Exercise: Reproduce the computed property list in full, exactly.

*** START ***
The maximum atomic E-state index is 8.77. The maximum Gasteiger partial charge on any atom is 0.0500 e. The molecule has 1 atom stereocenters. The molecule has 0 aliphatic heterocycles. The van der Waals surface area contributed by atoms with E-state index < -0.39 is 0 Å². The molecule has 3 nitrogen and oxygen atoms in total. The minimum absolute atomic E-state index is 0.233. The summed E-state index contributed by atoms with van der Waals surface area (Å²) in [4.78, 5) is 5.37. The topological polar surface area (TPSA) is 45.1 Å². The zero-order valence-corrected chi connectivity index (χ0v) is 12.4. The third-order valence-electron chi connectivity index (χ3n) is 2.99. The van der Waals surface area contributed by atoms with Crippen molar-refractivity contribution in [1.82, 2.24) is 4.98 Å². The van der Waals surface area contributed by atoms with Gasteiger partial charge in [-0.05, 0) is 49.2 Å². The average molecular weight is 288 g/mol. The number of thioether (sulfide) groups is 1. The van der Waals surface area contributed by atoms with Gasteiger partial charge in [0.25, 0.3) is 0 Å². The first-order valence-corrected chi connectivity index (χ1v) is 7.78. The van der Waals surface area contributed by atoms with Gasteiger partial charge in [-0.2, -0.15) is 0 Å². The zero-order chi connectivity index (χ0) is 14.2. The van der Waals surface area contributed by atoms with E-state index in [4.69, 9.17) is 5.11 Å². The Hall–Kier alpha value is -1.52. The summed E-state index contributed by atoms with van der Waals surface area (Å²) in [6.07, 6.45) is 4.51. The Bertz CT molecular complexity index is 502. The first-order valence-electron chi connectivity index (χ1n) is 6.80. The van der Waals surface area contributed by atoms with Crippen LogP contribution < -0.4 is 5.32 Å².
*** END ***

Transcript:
The maximum atomic E-state index is 8.77. The maximum Gasteiger partial charge on any atom is 0.0500 e. The molecule has 1 atom stereocenters. The molecule has 0 aliphatic heterocycles. The van der Waals surface area contributed by atoms with E-state index < -0.39 is 0 Å². The molecule has 3 nitrogen and oxygen atoms in total. The minimum absolute atomic E-state index is 0.233. The summed E-state index contributed by atoms with van der Waals surface area (Å²) in [4.78, 5) is 5.37. The topological polar surface area (TPSA) is 45.1 Å². The zero-order valence-corrected chi connectivity index (χ0v) is 12.4. The third-order valence-electron chi connectivity index (χ3n) is 2.99. The van der Waals surface area contributed by atoms with Crippen molar-refractivity contribution in [1.82, 2.24) is 4.98 Å². The van der Waals surface area contributed by atoms with Gasteiger partial charge in [-0.05, 0) is 49.2 Å². The average molecular weight is 288 g/mol. The number of thioether (sulfide) groups is 1. The van der Waals surface area contributed by atoms with Gasteiger partial charge in [0.25, 0.3) is 0 Å². The first-order valence-corrected chi connectivity index (χ1v) is 7.78. The van der Waals surface area contributed by atoms with Gasteiger partial charge in [-0.2, -0.15) is 0 Å². The zero-order chi connectivity index (χ0) is 14.2. The van der Waals surface area contributed by atoms with E-state index in [4.69, 9.17) is 5.11 Å². The Hall–Kier alpha value is -1.52. The summed E-state index contributed by atoms with van der Waals surface area (Å²) in [6.07, 6.45) is 4.51. The Bertz CT molecular complexity index is 502. The first-order valence-electron chi connectivity index (χ1n) is 6.80. The van der Waals surface area contributed by atoms with Crippen LogP contribution < -0.4 is 5.32 Å².